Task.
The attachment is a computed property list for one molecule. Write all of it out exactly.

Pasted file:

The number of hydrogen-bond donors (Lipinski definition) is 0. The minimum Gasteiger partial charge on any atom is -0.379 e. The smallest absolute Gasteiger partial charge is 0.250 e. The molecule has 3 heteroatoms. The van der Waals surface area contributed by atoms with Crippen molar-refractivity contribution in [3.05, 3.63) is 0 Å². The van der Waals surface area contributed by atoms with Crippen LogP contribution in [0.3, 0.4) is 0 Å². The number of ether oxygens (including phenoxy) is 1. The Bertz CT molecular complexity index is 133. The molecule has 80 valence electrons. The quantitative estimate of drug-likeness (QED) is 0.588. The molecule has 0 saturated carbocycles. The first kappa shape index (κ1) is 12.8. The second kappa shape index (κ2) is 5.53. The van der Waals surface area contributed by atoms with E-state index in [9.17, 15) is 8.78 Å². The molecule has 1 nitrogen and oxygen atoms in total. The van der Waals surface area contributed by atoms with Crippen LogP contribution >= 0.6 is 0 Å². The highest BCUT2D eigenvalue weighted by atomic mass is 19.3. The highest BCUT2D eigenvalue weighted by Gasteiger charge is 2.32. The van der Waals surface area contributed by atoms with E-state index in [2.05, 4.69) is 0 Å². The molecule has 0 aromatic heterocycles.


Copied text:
The number of hydrogen-bond donors (Lipinski definition) is 0. The minimum Gasteiger partial charge on any atom is -0.379 e. The smallest absolute Gasteiger partial charge is 0.250 e. The molecule has 3 heteroatoms. The van der Waals surface area contributed by atoms with Crippen molar-refractivity contribution in [3.05, 3.63) is 0 Å². The van der Waals surface area contributed by atoms with Crippen LogP contribution in [0.3, 0.4) is 0 Å². The number of ether oxygens (including phenoxy) is 1. The Bertz CT molecular complexity index is 133. The molecule has 80 valence electrons. The quantitative estimate of drug-likeness (QED) is 0.588. The molecule has 0 saturated carbocycles. The first kappa shape index (κ1) is 12.8. The second kappa shape index (κ2) is 5.53. The van der Waals surface area contributed by atoms with E-state index in [9.17, 15) is 8.78 Å². The molecule has 1 nitrogen and oxygen atoms in total. The van der Waals surface area contributed by atoms with Crippen LogP contribution >= 0.6 is 0 Å². The highest BCUT2D eigenvalue weighted by atomic mass is 19.3. The highest BCUT2D eigenvalue weighted by Gasteiger charge is 2.32. The van der Waals surface area contributed by atoms with E-state index in [2.05, 4.69) is 0 Å². The molecule has 0 aromatic heterocycles.